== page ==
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Virginia Delegates to Benjamin Harrison, 1 November 1783 (second)

Virginia Delegates to Benjamin Harrison

RC (Virginia State Library). Cover missing. Addressed to “His Excellency Benjamin Harrison.” In the hand of John Francis Mercer, except for Arthur Lee’s signature. For the absence of JM’s signature, see Delegates to Harrison, 24 June 1783, ed. n. The present letter and the other one of 1 November from the delegates to Governor Harrison were given a single docket, reading “Delegates letters. Novr. 1st 1783.”

In Congress Nov. 1. 1783

Sir

This day the Honourable Peter John Van Berckel Minister plenipotentiary from their High Mightinesses had his first public audience.1 We do ourselves the honor of transmitting to you a Copy of his Credentials, of his address on delivering them & the answer returned by Congress.2 The reception & Ceremony were more conformable to present circumstances & embarrassmts than to the Representatives of a Great Nation. Still the characters who were in attendance, & the cordiality with which they were conducted may well compensate for Pomp splendor & shew.3

There is just now receiv’d authentic information from Colo. Ogden immediately arriv’d from France, that the Definitive Treaty was signed on the third of Septr.4 Mr. Adams, Mr. Franklin & Mr. Jay signed on the part of America, & Mr. Thackster Secretary of Mr. Adams had embarked in the L’Orient Packet with an authenticated Copy, & may be daily expected.5 We beg leave to congratulate Yr. Excellency on the happy event which is not the less important from the delay which has attended it.

We are with great respect & esteem Yr. Excellency’s most Obt:

Arthur Lee

John F. Mercer

1The “audience” was on 31 October, not 1 November 1783 (JCC description begins Worthington Chauncey Ford et al., eds., Journals of the Continental Congress, 1774–1789 (34 vols.; Washington, 1904–37). description ends , XXV, 780–86). Following “Mightinesses,” Mercer assumed that Governor Harrison would interpolate “the States-General of the United Netherlands.” For van Berckel, see JM to Jefferson, 10 June, and n. 23; to Randolph, 30 Aug.; 30 Sept., and n. 4; 13 Oct. 1783.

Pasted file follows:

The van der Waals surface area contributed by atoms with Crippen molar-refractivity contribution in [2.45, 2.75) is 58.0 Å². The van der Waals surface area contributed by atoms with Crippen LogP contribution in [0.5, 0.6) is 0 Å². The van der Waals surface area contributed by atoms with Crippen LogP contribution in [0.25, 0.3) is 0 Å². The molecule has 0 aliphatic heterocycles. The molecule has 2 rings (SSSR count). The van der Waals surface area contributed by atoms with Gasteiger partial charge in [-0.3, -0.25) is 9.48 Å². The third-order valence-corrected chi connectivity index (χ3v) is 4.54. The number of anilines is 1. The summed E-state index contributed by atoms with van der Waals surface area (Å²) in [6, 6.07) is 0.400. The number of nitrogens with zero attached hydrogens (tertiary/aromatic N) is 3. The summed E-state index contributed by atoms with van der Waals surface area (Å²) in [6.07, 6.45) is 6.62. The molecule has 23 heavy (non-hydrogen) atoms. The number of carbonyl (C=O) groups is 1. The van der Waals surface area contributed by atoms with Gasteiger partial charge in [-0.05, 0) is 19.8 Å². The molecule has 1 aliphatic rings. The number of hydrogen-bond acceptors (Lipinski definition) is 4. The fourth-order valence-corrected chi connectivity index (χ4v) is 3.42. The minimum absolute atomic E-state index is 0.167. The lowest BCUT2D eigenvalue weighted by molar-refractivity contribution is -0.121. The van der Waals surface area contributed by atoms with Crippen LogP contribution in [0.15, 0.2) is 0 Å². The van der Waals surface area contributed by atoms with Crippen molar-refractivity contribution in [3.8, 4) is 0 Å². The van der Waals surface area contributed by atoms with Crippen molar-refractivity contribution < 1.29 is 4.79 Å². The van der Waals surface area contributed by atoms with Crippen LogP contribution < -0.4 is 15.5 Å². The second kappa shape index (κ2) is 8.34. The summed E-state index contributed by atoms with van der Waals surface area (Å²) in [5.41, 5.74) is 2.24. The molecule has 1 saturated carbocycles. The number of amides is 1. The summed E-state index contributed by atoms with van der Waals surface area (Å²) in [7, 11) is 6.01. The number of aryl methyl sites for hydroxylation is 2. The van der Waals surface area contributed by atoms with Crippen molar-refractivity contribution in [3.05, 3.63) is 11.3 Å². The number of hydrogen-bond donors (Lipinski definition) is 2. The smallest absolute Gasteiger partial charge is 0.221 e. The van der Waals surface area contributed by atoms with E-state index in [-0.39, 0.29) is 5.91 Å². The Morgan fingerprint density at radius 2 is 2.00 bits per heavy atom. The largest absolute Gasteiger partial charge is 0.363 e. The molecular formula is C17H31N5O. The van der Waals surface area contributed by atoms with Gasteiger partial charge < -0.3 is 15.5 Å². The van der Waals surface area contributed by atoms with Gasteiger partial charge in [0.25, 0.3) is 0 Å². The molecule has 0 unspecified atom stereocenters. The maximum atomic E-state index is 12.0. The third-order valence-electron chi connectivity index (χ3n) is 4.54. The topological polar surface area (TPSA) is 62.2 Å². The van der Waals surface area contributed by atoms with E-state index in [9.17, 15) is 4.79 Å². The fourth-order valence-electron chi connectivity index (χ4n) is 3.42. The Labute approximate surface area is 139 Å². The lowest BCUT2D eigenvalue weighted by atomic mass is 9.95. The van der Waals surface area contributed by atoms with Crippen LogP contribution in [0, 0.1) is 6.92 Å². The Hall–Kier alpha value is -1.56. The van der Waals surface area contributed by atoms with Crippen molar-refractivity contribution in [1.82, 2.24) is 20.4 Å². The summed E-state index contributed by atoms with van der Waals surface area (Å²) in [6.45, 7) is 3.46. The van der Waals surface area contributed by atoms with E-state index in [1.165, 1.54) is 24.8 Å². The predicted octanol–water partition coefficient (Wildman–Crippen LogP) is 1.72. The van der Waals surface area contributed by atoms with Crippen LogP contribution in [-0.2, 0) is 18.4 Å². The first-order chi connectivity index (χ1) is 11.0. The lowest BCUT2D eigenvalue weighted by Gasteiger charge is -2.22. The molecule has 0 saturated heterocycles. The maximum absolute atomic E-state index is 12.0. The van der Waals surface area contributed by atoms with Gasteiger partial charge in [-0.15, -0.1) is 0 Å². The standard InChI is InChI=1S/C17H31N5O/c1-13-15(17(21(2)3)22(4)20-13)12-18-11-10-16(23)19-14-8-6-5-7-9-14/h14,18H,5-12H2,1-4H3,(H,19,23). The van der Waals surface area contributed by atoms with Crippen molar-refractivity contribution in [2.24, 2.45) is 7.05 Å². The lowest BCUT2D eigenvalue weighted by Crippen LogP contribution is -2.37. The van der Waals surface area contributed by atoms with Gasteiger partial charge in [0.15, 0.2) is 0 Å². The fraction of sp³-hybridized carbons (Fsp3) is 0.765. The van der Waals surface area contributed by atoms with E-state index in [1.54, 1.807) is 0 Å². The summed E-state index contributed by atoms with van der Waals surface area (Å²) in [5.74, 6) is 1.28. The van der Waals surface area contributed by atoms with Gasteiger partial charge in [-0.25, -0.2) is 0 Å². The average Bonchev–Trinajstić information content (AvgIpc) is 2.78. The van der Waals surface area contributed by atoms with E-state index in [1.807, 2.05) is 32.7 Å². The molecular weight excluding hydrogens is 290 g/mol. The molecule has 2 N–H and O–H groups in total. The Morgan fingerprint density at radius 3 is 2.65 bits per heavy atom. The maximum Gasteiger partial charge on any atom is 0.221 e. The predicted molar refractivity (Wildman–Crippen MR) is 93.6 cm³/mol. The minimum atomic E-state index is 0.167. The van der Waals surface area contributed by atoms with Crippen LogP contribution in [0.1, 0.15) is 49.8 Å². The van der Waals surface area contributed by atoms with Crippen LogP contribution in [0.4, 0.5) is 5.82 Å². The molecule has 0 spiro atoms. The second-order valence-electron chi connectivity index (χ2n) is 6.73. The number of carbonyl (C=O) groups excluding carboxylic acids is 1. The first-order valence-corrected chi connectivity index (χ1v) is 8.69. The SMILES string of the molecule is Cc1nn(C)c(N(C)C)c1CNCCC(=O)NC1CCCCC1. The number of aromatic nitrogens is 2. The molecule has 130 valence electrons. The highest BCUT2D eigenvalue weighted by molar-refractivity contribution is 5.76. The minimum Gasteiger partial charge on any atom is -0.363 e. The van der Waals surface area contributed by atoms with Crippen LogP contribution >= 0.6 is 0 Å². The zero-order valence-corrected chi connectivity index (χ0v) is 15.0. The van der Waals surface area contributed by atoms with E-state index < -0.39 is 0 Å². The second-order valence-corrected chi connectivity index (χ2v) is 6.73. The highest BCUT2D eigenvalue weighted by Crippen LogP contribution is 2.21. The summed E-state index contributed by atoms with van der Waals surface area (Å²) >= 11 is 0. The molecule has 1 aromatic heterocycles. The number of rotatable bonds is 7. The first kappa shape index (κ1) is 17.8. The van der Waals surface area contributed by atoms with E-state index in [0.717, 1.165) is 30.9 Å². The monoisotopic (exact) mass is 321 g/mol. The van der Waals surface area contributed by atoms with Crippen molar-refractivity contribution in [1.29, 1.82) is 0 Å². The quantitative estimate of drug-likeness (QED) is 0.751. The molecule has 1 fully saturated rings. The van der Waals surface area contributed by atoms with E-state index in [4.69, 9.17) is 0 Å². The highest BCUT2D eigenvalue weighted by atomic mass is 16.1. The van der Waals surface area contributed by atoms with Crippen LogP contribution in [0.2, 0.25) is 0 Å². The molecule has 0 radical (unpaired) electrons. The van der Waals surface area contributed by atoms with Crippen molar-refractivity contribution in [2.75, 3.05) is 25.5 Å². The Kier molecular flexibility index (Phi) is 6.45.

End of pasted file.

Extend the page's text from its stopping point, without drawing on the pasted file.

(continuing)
2These enclosures, each correctly dated 31 October 1783, are in Mercer’s hand. He obviously made a careful copy of President Boudinot’s answer on behalf of Congress from either the manuscript or from the entry in the journal (JCC description begins Worthington Chauncey Ford et al., eds., Journals of the Continental Congress, 1774–1789 (34 vols.; Washington, 1904–37). description ends , XXV, 785–86). On the other hand, Mercer’s version of van Berckel’s “address” and his “Credentials” contrasts considerably in phraseology, but not in meaning, with their translations from the French and Dutch, respectively, as spread on the journal (JCC description begins Worthington Chauncey Ford et al., eds., Journals of the Continental Congress, 1774–1789 (34 vols.; Washington, 1904–37). description ends , XXV, 781–84).

3The form of the ceremonial is described, and the characters to be invited are listed in JCC description begins Worthington Chauncey Ford et al., eds., Journals of the Continental Congress, 1774–1789 (34 vols.; Washington, 1904–37). description ends , XXV, 748–51. See also Varnum L. Collins, Continental Congress at Princeton, pp. 218–25, 231–36. Thomas FitzSimons was told by van Berckel that he was “not a little disappointed at his Reception.” “He told me very politely,” continued FitzSimons, “that the States of Holland, to do honor to their 1st Embassy to the United States had sent their Minister with a Respectable fleet, that when Mr. Adams arrived in Holland the states sent a person to receive him, and provided a proper place for his reception” (Burnett, Letters description begins Edmund C. Burnett, ed., Letters of Members of the Continental Congress (8 vols.; Washington, 1921–36). description ends , VII, 370).

4Colonel Matthias Ogden, who had disembarked at New York City on 30 October from the ship “Hartford,” in which he had returned from England, reached Princeton the next day with unofficial but authentic news of the signing of the definitive treaty of peace between Great Britain and the United States (Varnum L. Collins, Continental Congress at Princeton, p. 231). For Ogden, see Papers of Madison description begins William T. Hutchinson, William M. E. Rachal, et al., eds., The Papers of James Madison (7 vols. to date; Chicago, 1962——). description ends , I, 159, n. 6; V, 473; VI, 224, n. 5.

5Hunter Miller, ed., Treaties and Other International Acts, II, 151–57. The treaty, which was laid before Congress on 13 December 1783 at Annapolis, was not spread on the journal until 14 January 1784 (Jefferson to JM, 11 Dec. 1783, and n. 3; JCC description begins Worthington Chauncey Ford et al., eds., Journals of the Continental Congress, 1774–1789 (34 vols.; Washington, 1904–37). description ends , XXV, 812; XXVI, 22–28). John Thaxter, Jr., private secretary to John Adams, arrived in Philadelphia on 22 November with an official copy of the treaty (Burnett, Letters description begins Edmund C. Burnett, ed., Letters of Members of the Continental Congress (8 vols.; Washington, 1921–36). description ends , VII, 376–77). For Thaxter, see Papers of Madison description begins William T. Hutchinson, William M. E. Rachal, et al., eds., The Papers of James Madison (7 vols. to date; Chicago, 1962——). description ends , IV, 282, n. 19.

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